The boxes each week will contain a decent amount of greens.  Get creative and don’t be afraid to eat them all raw, use them as wraps, in wraps, as salad greens, braised, quiched, omletted, chopped finely in a sautee, stir-fried, steamed, on pizza, or even fed to the pet rabbit!  If you can’t get them down fresh, I strongly encourage you to take the 30 minutes out of the week to pop them into freezer bags.   It is the best way to make the most out of your farm share.  We strive for diversity in the boxes, but sometimes the weather and Mother Nature- with her entourage of insects- happen, and what we planned does not work out.

Making a living from small-scale organic agriculture is no easy feat.  The farmers I know are some of the most brilliant, hard-headed, determined folks I have ever come in contact with.  They persevere through rain storms, crop failures, hail, floods, blights, worker shortages, broken machinery and so on, somehow making it to the next season, seeing it as a challenge to do better next time.  If you question the challenges of spending “days in the sun picking veggies at the farm,” join us on a rainy one like today!  We don’t get volunteers when there are clouds.

Most importantly, thank you all for placing your faith in us to provide you and your families with sustenance.  We are working to do our best, and would like any and all feedback from you about our program.  Happy and healthy eating to all, and fill us in on your cooking suggestions for the vegetables too.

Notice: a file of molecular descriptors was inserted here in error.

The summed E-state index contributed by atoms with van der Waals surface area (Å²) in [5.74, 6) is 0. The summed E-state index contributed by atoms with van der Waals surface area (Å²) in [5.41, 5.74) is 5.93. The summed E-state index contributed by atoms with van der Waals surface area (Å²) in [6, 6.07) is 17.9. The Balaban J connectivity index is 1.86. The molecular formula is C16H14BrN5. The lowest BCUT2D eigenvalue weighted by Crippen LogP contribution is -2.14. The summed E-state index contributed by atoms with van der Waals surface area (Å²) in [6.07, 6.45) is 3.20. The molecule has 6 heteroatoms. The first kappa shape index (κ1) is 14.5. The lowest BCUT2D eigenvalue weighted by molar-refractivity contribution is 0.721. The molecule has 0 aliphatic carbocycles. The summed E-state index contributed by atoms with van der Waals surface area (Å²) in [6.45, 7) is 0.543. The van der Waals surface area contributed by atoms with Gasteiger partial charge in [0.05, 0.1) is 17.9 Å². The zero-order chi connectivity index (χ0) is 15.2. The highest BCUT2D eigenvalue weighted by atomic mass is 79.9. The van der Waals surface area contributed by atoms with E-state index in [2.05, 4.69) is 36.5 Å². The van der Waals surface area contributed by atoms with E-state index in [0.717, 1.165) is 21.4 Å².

Best and Bless!

Rita’s Roots and Thackeray Farms present:

2009-2010 Fall and Winter CSA

A Great Way to Support Local Sustainable Agriculture

What is CSA?  CSA stands for Community Supported Agriculture.  It is a program designed to help preserve and support small farms, while bringing the community the bounty of each season’s harvest.  It can be a great way to receive healthy, sustainable food at a value to the customer.  Our customers purchase a “share” in the farm at the beginning of each season (Spring/Summer and Fall/Winter), and receive a ¾ bushel portion of the harvest each week for the duration of the CSA.  With the purchase of the CSA share, the customer also accepts the risks associated with farming- hurricane, wind, water, pest, and disease destruction. Should a natural disaster occur, that could mean no harvest (and no refund!)  We will strive to provide each shareholder with vegetables aplenty.  We want you to come back year after year!